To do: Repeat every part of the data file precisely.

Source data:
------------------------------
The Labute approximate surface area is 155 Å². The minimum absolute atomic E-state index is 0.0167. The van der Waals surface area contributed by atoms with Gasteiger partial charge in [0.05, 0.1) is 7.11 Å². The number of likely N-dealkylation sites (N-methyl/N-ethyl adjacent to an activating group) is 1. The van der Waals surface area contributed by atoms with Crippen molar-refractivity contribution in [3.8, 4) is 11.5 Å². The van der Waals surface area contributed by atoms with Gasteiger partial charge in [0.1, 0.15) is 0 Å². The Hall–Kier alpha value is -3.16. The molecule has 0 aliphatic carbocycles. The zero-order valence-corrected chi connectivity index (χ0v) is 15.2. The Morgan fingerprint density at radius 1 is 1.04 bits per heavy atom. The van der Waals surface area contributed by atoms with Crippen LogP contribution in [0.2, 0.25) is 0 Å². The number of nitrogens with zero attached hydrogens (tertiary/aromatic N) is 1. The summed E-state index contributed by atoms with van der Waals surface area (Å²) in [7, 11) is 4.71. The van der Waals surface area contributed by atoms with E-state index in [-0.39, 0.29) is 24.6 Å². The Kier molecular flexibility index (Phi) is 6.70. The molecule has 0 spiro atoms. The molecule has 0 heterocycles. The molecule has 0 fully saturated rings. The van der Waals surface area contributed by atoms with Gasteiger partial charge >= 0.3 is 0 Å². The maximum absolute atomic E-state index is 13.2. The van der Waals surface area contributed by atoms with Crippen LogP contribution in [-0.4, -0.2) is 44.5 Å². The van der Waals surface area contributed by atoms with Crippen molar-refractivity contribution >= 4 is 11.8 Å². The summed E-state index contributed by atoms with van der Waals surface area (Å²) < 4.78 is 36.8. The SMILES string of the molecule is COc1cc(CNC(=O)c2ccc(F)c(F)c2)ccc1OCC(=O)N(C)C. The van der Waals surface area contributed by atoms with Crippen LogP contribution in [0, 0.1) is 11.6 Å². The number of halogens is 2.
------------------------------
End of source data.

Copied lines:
The Labute approximate surface area is 155 Å². The minimum absolute atomic E-state index is 0.0167. The van der Waals surface area contributed by atoms with Gasteiger partial charge in [0.05, 0.1) is 7.11 Å². The number of likely N-dealkylation sites (N-methyl/N-ethyl adjacent to an activating group) is 1. The van der Waals surface area contributed by atoms with Crippen molar-refractivity contribution in [3.8, 4) is 11.5 Å². The van der Waals surface area contributed by atoms with Gasteiger partial charge in [0.1, 0.15) is 0 Å². The Hall–Kier alpha value is -3.16. The molecule has 0 aliphatic carbocycles. The zero-order valence-corrected chi connectivity index (χ0v) is 15.2. The Morgan fingerprint density at radius 1 is 1.04 bits per heavy atom. The van der Waals surface area contributed by atoms with Crippen LogP contribution in [0.2, 0.25) is 0 Å². The number of nitrogens with zero attached hydrogens (tertiary/aromatic N) is 1. The summed E-state index contributed by atoms with van der Waals surface area (Å²) in [7, 11) is 4.71. The van der Waals surface area contributed by atoms with E-state index in [-0.39, 0.29) is 24.6 Å². The Kier molecular flexibility index (Phi) is 6.70. The molecule has 0 spiro atoms. The molecule has 0 heterocycles. The molecule has 0 fully saturated rings. The van der Waals surface area contributed by atoms with Gasteiger partial charge >= 0.3 is 0 Å². The maximum absolute atomic E-state index is 13.2. The van der Waals surface area contributed by atoms with Crippen LogP contribution in [-0.4, -0.2) is 44.5 Å². The van der Waals surface area contributed by atoms with Crippen molar-refractivity contribution >= 4 is 11.8 Å². The summed E-state index contributed by atoms with van der Waals surface area (Å²) < 4.78 is 36.8. The SMILES string of the molecule is COc1cc(CNC(=O)c2ccc(F)c(F)c2)ccc1OCC(=O)N(C)C. The van der Waals surface area contributed by atoms with Crippen LogP contribution in [0, 0.1) is 11.6 Å². The number of halogens is 2.